How to test and debug your localhost web app on a real Android device

When building cross-platform web application, you can mostly get away with working locally on your desktop browser. However, from time to time you may have to deal with a pesky bug that only happens on mobile.

The desktop browser device toolbar may not be enough to reproduce it. You may actually have to use a real device! However, you don’t want to have to publish your app to a public URL every time you want to test whether a given change fixes the problem. That would be a massive pain in the butt!

Fortunately there is a simple trick you can use to be able to quickly iterate and test on a real mobile device while keeping an awesome developer experience.

📱 Enable USB debugging

First, make sure USB debugging is enabled on your device.

  1. Go to Settings -> About phone
  2. Tap the build number seven times.
  3. Enable USB debugging by going to Settings -> Developer options -> USB Debugging.

Great, now you can connect your device to your development machine via USB. You should see a notification that USB debugging is enabled.

🚇 Tunnel localhost

Run your local development server. I am working on a Next.js app, so I can just run:

$ yarn dev

Your web app is probably now running on localhost, but your real device cannot connect directly. In order to access your local development server from a different device we can use localtunnel.

No need to install, you can use npx to run it directly. Make sure to tell it to tunnel to the port your local development server is using. In my case, that is 3000.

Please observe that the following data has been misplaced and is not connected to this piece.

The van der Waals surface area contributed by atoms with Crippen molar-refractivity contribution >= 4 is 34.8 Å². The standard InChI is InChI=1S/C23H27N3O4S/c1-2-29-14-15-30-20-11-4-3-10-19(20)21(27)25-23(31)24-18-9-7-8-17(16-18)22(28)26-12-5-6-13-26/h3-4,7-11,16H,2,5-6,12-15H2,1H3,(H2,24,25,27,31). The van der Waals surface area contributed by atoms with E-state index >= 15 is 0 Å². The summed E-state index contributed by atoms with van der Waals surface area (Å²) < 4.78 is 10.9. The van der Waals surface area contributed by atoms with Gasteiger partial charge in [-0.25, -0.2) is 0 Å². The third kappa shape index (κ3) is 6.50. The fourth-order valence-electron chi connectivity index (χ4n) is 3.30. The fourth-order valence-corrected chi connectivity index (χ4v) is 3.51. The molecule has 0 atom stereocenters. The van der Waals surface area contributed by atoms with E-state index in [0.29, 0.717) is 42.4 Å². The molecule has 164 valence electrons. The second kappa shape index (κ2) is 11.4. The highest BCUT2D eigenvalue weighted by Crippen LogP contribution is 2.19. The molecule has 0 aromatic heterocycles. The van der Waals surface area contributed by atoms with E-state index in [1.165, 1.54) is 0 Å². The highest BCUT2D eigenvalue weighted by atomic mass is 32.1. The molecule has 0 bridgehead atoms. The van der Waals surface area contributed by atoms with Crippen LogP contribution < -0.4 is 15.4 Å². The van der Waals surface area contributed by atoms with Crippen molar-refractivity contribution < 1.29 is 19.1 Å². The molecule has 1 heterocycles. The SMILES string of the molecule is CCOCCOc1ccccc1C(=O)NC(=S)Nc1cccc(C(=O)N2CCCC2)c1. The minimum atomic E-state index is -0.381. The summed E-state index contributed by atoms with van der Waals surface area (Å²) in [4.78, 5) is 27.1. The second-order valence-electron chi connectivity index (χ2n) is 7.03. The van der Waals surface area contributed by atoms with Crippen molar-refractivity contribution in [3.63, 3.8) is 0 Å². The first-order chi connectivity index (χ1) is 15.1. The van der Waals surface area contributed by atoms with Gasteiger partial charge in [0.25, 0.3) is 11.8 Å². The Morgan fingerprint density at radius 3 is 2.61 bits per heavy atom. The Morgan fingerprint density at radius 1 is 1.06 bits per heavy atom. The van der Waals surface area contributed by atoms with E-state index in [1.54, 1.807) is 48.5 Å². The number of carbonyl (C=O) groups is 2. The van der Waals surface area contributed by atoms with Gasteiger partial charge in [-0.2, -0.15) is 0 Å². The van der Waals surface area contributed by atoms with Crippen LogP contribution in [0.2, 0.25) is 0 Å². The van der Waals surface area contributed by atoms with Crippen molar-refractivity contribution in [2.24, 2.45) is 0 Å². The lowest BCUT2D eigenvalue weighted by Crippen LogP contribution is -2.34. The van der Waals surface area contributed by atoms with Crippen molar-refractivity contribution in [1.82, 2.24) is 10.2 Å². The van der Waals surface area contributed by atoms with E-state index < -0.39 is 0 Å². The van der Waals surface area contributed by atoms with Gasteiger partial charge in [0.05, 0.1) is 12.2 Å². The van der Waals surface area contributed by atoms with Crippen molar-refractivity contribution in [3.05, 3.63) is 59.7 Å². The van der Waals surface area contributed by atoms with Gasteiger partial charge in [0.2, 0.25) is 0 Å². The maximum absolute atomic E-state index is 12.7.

$ npx localtunnel --port 3000

localtunnel will give you a temporary URL that is accessible from anywhere in the world. In my case, I got https://little-fox-32.loca.lt. You can now open that URL in the device you want to test.

Be mindful that, running localtunnel will essentially expose your local app traffic to their public servers. Depending on what you are working on, that may be a show stopper. In any case, localtunnel is an open source tool, you could get a private server going if privacy is a concern.

🛰️ Remote Chrome inspector

Open your Chromium based browser and enter:

chrome://inspect/#devices

You should see a list of remote targets and the pages that are open in each target.

chrome inspect

Clicking inspect on the one you want to debug will open the Chrome Developer Tools and connect to the remote browser.

chrome remote debugging

You can now see the viewport, tap around and use tools like the console, debugger, etc. You can give the URL to a colleague and have them remotely help out too.

Hope this helps your workflow!

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